Know Your Invasives
We continue our series on invasive plant awareness with a few facts about the ever-present English ivy (Hedera helix). English ivy was first introduced to the U.S. by European immigrants for its ornamental appeal. It is an aggressive invader that threatens all vegetation levels of forested and open areas, growing along the ground as well as into the forest canopy. On the ground, English ivy forms dense and extensive monocultures that exclude native plants. English ivy also serves as a reservoir for Bacterial Leaf Scorch (Xylella fastidiosa), a plant pathogen that is harmful to elms, oaks, maples and other native plants.
Looking for a climbing, evergreen vine to plant in your yard similar to English ivy? Opt for native Crossvine (Bigonia capreolata) instead. This cold-hardy, easy to grow vine attracts hummingbirds, butterflies, and has beautiful two-toned trumpet flowers.
Nandina or Heavenly Bamboo (Nandina domestica) is such a common landscaping shrub, you could easily mistake it for a native plant. However, Nandina was brought to North America as an ornamental shrub from Eastern Asia in the 1800s. While the leaves of Nandina provide beautiful fall color and the bright red berries look great as festive centerpieces, the seeds are easily spread by birds and some evidence has shown that the berries could be toxic to birds such as the sleek, migratory cedar waxwing. This shade tolerant shrub also invades forest edges and interiors which can displace surrounding native plants.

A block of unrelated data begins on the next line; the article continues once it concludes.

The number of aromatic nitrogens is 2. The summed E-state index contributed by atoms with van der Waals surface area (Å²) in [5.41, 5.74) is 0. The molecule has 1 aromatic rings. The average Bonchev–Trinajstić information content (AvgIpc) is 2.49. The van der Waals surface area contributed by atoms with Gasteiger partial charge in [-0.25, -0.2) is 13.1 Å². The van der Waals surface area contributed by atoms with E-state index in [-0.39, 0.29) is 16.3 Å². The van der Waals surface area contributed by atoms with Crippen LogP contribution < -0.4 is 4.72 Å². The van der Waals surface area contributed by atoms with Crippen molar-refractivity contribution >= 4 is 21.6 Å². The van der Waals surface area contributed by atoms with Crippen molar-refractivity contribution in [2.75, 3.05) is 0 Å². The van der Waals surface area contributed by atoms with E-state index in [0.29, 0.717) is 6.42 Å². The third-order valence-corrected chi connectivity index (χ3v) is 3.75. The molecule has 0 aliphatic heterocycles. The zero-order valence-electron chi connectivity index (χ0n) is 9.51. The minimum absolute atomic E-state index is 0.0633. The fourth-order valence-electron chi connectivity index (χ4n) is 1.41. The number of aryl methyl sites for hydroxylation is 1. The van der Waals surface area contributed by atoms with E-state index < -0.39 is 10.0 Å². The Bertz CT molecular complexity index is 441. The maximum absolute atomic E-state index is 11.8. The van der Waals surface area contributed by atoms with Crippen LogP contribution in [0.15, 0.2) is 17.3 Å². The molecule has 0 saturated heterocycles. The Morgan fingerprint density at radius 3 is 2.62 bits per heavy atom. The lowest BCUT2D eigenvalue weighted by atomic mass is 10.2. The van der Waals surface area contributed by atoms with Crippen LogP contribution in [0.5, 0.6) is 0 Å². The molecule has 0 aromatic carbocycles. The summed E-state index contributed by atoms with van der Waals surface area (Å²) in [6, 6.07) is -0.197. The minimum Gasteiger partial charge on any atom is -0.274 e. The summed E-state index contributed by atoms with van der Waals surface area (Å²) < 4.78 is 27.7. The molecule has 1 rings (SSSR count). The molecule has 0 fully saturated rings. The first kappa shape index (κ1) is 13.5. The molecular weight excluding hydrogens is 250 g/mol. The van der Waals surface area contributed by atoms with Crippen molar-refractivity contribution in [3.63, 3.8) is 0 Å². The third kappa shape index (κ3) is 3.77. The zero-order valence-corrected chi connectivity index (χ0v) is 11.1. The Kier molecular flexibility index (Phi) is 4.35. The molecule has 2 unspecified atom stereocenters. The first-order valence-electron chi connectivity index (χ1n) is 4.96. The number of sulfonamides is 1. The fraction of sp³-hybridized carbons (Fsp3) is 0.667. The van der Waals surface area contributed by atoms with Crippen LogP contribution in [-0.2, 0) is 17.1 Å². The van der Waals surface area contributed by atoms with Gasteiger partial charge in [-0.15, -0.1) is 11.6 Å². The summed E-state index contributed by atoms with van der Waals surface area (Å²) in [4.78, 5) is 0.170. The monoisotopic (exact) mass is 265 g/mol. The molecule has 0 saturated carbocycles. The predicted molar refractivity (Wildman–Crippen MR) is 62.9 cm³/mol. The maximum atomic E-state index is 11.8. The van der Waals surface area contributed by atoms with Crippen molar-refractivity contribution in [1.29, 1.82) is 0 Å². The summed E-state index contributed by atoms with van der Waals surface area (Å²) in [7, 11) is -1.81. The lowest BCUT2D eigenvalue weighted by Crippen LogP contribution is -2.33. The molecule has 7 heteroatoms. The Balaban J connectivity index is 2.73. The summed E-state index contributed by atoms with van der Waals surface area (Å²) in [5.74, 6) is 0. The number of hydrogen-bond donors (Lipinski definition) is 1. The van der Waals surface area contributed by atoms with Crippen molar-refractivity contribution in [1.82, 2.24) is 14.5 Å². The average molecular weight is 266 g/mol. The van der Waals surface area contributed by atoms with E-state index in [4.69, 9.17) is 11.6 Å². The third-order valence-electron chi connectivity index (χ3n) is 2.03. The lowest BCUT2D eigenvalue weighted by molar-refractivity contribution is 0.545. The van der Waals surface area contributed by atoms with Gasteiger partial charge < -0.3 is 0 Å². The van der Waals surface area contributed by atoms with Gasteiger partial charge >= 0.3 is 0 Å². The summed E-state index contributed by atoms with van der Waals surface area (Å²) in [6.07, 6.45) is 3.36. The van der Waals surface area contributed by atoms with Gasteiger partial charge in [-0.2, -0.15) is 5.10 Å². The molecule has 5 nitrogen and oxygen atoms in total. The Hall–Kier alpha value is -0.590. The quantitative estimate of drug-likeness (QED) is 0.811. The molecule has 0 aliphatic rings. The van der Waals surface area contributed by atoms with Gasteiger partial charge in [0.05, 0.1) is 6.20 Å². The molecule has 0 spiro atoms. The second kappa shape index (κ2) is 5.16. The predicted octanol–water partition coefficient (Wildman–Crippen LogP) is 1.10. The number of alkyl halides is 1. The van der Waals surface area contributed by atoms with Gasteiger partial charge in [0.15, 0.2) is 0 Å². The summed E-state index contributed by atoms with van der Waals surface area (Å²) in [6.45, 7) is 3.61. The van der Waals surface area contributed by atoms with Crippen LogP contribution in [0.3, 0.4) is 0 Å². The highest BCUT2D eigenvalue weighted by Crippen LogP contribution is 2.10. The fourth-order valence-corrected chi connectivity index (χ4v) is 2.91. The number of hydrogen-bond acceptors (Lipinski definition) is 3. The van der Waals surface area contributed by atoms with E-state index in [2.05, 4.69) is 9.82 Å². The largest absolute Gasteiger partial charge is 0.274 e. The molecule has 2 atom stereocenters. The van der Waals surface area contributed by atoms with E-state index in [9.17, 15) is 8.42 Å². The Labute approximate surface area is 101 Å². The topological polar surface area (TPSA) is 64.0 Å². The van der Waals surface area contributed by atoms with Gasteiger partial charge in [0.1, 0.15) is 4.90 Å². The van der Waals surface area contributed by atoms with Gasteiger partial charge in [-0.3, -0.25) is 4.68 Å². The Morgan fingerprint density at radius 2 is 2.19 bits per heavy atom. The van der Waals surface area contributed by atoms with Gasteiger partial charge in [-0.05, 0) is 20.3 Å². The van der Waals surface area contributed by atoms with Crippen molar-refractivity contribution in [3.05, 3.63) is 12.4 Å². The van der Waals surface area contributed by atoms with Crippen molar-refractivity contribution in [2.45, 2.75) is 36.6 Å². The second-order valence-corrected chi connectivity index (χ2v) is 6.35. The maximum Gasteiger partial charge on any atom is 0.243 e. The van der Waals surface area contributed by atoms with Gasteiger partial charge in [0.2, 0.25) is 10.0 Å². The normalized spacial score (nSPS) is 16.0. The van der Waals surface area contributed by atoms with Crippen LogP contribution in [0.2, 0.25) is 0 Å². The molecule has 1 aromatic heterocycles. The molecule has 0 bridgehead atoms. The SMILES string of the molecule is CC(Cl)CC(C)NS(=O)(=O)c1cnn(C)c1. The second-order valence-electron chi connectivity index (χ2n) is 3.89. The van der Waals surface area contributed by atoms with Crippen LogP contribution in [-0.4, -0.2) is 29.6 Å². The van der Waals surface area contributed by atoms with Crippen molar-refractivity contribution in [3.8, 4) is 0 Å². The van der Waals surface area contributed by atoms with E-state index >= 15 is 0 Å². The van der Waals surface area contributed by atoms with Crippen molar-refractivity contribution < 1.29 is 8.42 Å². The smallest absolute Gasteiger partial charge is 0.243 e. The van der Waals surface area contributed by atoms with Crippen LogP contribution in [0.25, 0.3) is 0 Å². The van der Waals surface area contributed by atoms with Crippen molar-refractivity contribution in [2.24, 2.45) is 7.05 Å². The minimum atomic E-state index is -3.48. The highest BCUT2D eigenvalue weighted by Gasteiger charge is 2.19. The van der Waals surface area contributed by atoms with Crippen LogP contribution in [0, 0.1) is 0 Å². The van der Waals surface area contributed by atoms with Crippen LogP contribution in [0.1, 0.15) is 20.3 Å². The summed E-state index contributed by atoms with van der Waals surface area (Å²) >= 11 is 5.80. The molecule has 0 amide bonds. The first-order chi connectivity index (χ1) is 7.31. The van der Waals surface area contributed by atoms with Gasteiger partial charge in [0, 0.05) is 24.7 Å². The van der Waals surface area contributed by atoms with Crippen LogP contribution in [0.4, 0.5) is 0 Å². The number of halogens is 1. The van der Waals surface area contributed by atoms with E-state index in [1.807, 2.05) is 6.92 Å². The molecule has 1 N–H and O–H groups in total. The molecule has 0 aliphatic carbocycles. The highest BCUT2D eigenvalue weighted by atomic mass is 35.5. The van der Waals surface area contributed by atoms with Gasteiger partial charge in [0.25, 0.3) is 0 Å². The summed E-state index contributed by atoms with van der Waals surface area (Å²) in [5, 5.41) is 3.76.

If you are looking for plants with vibrant fall color, consider planting native species such as Alabama Croton (Croton alabamensis) or if you want a plant that stays green year round, try the evergreen blueberry (Vaccinium darrowii) which is also beneficial to native bees. As a reminder, we will have a variety of native species beneficial to wildlife at our annual Native Plant sale on April 6th and 7th!